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A crucial cure for health care: Six steps to curb raging inflation

Health-care investor Albert Waxman says the need to substantially trim the crippling U.S. health care inflation rate is getting lost in the shuffle and offers six steps to cut costs. He writes: “We can still cover the uninsured if we refocus reform on creating true value for health care spending and align patient, provider and payer incentives around good medicine.”

Albert Waxman, is the chief executive officer of Psilos Group, an investment firm with a particular focus on driving down costs, improving quality and aligning incentives across payers, providers and patients.

The U.S. House of Representatives pushed the likelihood of mandatory U.S. health care insurance a giant step forward by passing a health care reform bill that is likely to become law in some form this year or next. That’s the good news. Unfortunately, this is dwarfed by the bad news: The focus of the legislation is the implementation of health care for the uninsured, not fixing the health care system overall. So the need to substantially trim the crippling U.S. health care inflation rate is getting lost in the shuffle.

Health care premiums have soared because health care inflation is nearly triple the overall inflation rate. Last year, during a period of general deflation, health care inflation rose 5.5 percent. Health care costs are expected to consume nearly 20 percent of the gross domestic product by 2017, the year that Medicare is projected to become insolvent.

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While there is still time, policy makers must take steps to substantially amend the nature of health care reform. They must set clearly articulated goals, including a normalized health care inflation rate. They must build alignment across multiple interest groups to make sure that all key stakeholders are truly on board, not just passing legislation. Most important, they must shift the focus of the debate from “who pays” to “how much” America should pay for an effective health care system that delivers real value. If this isn’t addressed, no changes will ultimately succeed.

Fortunately, multiple players in the private sector, including Psilos Group’s portfolio companies, have made considerable progress addressing health care inflation on various fronts. They have proven that costs can be cut and quality improved simultaneously, which is key for reform itself to pay much of the tab. Here are six ways this can be accomplished:

  1. Embrace “accountable care” for chronic illness. Chronic illness is the biggest burden on health care. Fifteen-million elderly Americans have at least four chronic illnesses, such as diabetes and high blood pressure, costing the government $350 billion in Medicare alone. Accountable Care Organizations have produced significant quality improvements and cost reductions and could save $750 billion over 10 years.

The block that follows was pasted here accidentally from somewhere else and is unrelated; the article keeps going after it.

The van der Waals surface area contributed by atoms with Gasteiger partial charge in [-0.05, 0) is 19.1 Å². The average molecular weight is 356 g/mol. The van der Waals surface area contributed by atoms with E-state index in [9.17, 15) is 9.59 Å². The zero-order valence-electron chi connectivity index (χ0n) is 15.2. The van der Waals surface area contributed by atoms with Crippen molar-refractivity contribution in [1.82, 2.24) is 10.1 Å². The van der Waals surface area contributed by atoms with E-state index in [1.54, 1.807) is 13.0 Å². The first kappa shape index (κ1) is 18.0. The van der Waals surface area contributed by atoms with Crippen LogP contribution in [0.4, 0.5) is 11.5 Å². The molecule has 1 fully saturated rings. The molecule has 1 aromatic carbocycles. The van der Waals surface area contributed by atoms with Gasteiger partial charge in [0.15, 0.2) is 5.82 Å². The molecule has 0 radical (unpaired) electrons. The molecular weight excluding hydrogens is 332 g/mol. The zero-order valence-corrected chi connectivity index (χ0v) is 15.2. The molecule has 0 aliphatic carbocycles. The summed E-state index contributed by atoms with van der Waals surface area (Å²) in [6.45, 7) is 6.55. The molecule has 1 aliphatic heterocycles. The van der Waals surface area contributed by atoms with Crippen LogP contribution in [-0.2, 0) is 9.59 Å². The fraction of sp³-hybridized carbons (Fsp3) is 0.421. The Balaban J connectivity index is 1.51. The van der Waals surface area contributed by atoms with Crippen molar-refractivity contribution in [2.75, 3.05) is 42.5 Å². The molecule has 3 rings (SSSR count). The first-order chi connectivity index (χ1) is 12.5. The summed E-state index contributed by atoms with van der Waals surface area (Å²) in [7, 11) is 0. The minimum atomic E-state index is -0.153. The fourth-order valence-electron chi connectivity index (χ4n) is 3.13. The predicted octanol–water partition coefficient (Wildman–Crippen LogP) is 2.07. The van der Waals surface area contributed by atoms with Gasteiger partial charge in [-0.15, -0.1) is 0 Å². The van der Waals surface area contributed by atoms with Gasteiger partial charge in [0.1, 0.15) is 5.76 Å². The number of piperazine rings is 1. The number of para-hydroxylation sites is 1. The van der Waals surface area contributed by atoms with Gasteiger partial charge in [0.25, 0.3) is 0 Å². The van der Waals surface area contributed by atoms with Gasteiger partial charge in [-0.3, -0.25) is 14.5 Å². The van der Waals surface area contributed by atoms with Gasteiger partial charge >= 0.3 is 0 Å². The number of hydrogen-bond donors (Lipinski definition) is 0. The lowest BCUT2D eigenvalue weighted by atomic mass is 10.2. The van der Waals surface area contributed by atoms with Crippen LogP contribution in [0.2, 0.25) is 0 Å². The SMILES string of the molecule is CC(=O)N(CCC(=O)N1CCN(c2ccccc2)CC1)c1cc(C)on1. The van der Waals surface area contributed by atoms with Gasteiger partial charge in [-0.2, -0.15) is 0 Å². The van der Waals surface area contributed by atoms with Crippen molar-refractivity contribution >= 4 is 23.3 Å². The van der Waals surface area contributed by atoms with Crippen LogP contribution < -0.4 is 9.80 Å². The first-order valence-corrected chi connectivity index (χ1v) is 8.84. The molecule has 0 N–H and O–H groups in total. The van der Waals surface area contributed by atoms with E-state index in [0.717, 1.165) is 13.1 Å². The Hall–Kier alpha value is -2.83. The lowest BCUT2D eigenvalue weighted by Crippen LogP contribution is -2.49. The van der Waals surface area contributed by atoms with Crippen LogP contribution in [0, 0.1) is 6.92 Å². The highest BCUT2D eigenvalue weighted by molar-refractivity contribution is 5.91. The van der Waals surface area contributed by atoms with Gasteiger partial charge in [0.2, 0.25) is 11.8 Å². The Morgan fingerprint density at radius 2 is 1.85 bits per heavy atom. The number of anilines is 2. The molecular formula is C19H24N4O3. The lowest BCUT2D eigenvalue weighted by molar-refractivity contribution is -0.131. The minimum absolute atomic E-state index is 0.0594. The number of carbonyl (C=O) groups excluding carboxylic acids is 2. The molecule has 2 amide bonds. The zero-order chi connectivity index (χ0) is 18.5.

2. Use technology to eliminate hospital-based errors. Hospital-based errors account for $7 billion to $10 billion annually in excess Medicare costs alone. Several U.S. companies now have products that significantly mitigate or eliminate these errors but whose technology is not widely adopted.
  3. Create electronic personal medical records. Patients’ medical records must be digitized and consolidated around the patient, not the physician or hospital.  These records should be delivered directly to physicians at the point of care to improve medical decision-making and eliminate redundant tests. This could produce savings of $500 billion over 10 years.
  4. Reform “defensive medicine” practices.  Physicians often provide treatments, even when they know they are unnecessary, excessive or redundant, because failure to do so may result in a malpractice suit.  We must establish a culture of doing the right thing and adopt legal reforms that enable good medicine to flourish.
  5. Replace “fee for service” with performance-based reimbursement. Accountable Care Organizations are an excellent role model for this. They reward clinical outcomes, rather than reimburse providers based on the number of procedures performed.
  6. Provide incentives for healthier lifestyles and behavior. New “value-based” health plans incentivize patients to take care of themselves through preventative wellness programs and compliance with chronic illness treatment plans.  These plans have demonstrated substantial savings to both patient and payer.

Health care reform is essential and the tipping point is here.  We can still cover the uninsured if we refocus reform on creating true value for health care spending and align patient, provider and payer incentives around good medicine. Many of the above ideas have been proven on a smaller scale.  Now is the time to convert these models into systemic change so we can deliver sustainable reform for all Americans.

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